Since its inception, the South Nation Conservation has signed and implemented ten TPM agreements, seven of which are now completed. In the period from 2000 to 2007, 212 phosphorus-reducing projects were implemented through the watershed's Clean Water Program, several of which were funded by the TPM. The program has successfully reduced phosphorus loading in the South Nation River System, has established an economically feasible method of meeting provincial phosphorus water quality objectives, and has created a strong relationship between all users and stakeholders of the watershed.

The TPM program is considered to be one of the most successful examples of credit trading programs in North America; South Nation Conservation receives several requests annually to present at national and international conferences. SNC has also provided training to staff at the US Environmental Protection Agency on program development and implementation for this approach to credit trading. Since its inception, the program has been the subject of numerous studies from both the environmental and the economical perspectives.



By using established scientific calculation methods, the reductions in phosphorus release to the South Nation watershed are estimated to be 9 966 kg/year. (The rate applies for several years, since the projects are long-term in nature). Of that total, only 3 040 kg/year were credited to dischargers through TPM agreements, resulting in a net reduction of phosphorus release. In addition, other environmental benefits have been observed as a result of these projects, including reduction of releases of other nutrients such as nitrogen, sediment, bacteria or other pathogens and other contaminants to the waterways. Several landowners reported less sediment in their creeks or streams, increase in fish quantity and diversity, and improved well water.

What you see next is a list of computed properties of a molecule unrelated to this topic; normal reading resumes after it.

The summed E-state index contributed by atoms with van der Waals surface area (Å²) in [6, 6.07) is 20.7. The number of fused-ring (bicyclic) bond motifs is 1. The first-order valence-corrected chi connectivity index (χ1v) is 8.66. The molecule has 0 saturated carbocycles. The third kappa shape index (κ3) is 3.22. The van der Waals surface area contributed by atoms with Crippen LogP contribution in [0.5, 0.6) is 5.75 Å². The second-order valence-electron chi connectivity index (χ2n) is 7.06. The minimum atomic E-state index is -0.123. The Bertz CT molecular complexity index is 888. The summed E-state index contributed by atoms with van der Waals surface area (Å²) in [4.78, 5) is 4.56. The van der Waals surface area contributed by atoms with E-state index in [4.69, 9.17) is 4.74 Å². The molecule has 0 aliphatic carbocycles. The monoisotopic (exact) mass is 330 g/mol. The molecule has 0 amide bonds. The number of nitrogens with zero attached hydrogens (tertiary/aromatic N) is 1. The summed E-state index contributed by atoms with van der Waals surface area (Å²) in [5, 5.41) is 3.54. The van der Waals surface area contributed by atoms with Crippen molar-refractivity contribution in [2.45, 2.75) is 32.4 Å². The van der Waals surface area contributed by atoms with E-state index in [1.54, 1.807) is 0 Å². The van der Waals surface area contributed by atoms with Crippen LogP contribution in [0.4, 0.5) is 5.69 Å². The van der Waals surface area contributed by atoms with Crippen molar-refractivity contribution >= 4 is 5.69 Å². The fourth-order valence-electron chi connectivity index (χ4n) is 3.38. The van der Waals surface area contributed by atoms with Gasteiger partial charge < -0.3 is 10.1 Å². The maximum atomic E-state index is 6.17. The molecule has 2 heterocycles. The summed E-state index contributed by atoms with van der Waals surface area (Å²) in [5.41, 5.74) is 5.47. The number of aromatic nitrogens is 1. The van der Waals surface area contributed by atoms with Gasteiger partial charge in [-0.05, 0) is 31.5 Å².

The economic benefits associated with this project are two-fold; the TPM program provides a more cost-effective approach for dischargers to meet or exceed the provincial standards for phosphorus release, and it provides a funding source for the Clean Water program and the landowners who implement capital improvement projects. Cost-benefit studies conducted in the watershed estimate that the cost of removing phosphorous through the TPM program is $1200 per kg, as compared to $2000 per kg for traditional wastewater treatment methods. The TPM has leveraged over $100,000 since 2000 for the Clean Water to implement phosphorus reduction projects, which have stimulated economic development in many sectors including consulting, permitting, construction labour and equipment, and materials.


The development and implementation of the TPM program is a strong example of achieving excellent results through stakeholder consultations and partnerships. Initial program opponents now support the program, and almost all participants reported feeling satisfied with program results (as reported though program evaluation surveys). Several program participants also commented on their observance of supplemental environmental benefits, and reported their increased appreciated and respect for the environment.

Awards and Recognition

2007 – Canadian Council of Ministers of the Environment Pollution Prevention Awards - Innovation category, Honourable Mention

Contact Information

Ronda Boutz
Water Quality Coordinator
P.O. Box 29
38 Victoria Street
Finch, Ontario
K0C 1K0
Phone: 613-984-2948 ext. 251
Fax: 613-984-2872

Date Submited

June 2007

Date Updated

July 2009